Drought conditions throughout the state are putting pressure on pastureland, a cause for concern among many farmers. The federal government has provided increased access to Conservation Reserve Program acres for haying and grazing. I also am working with state officials to provide greater access to state lands that could help spare farmers from having to sell livestock or make other difficult decisions before they run out of pasture.
In particular, I am communicating with the Minnesota DNR to urge opening up state-owned lowlands that may have retained enough moisture to provide added value for haying/grazing. Time is of the essence on this issue because every day we wait the land is drying out and more farmers are facing tough decisions. Please reach out to our area Minnesota DNR Wildlife Area contacts and ask them to allow access to lowlands for haying and grazing. This link includes phone numbers for the local DNR contacts and I will keep you posted regarding anything I hear.
As for the CRP lands, last Thursday haying and grazing was granted for more counties in Minnesota, mainly the western two-thirds of the state. Here’s the catch: Grazing is allowed now, but haying remains off limits until August due to our state’s overly strict regulations on nesting birds.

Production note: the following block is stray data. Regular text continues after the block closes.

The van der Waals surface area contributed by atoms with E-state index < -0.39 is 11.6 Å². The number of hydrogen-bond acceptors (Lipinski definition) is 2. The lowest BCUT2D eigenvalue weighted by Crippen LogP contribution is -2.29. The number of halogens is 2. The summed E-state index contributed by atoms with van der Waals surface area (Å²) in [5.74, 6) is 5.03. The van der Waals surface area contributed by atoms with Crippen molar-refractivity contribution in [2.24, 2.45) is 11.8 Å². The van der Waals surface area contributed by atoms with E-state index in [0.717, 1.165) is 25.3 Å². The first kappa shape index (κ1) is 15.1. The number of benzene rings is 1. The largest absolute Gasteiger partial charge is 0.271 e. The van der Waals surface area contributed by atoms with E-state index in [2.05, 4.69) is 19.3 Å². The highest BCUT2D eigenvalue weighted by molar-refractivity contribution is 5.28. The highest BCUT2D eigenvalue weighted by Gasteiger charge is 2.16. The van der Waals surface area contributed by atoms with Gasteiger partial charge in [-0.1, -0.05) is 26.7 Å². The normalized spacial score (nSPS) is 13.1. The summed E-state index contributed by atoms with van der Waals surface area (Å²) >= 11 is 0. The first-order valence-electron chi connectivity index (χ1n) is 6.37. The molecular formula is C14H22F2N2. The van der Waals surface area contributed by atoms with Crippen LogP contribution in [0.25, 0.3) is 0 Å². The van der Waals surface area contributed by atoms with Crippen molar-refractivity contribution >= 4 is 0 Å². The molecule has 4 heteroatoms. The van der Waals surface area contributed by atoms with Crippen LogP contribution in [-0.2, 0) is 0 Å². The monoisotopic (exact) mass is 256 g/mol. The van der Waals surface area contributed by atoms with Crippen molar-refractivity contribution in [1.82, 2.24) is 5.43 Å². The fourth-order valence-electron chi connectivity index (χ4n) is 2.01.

Emergency CRP haying and grazing status is reviewed and authorized each Thursday using the U.S. Drought monitor. Counties are approved for emergency haying and grazing due to drought conditions on a county-by-county basis. The latest U.S. Department of Agriculture map shows eligibility has approximately doubled from the 30 counties or so which previously qualified.
The Minnesota Farm Services Agency indicates on its website, “Emergency haying or grazing is limited to the acres physically located within the boundary of the eligible county or portion of a county. Under this authority, acres will only be authorized for a specified time and may end earlier than announced if conditions improve. Producers can use the CRP acreage for their own livestock or may grant another livestock producer use of their CRP acreage. For emergency haying, producers are limited to one cutting and are permitted to sell the hay. Participants must remove all hay from CRP acreage within 15 days after baling and remove all livestock from CRP acreage no later than 1 day after the end of the emergency grazing period.”
The FSA also says CRP participants requesting emergency or nonemergency haying and grazing must file a request with their county FSA office indicating the acres to be hayed or grazed before the activity begins.
Until next time, let me know if there’s anything I can do to help on this.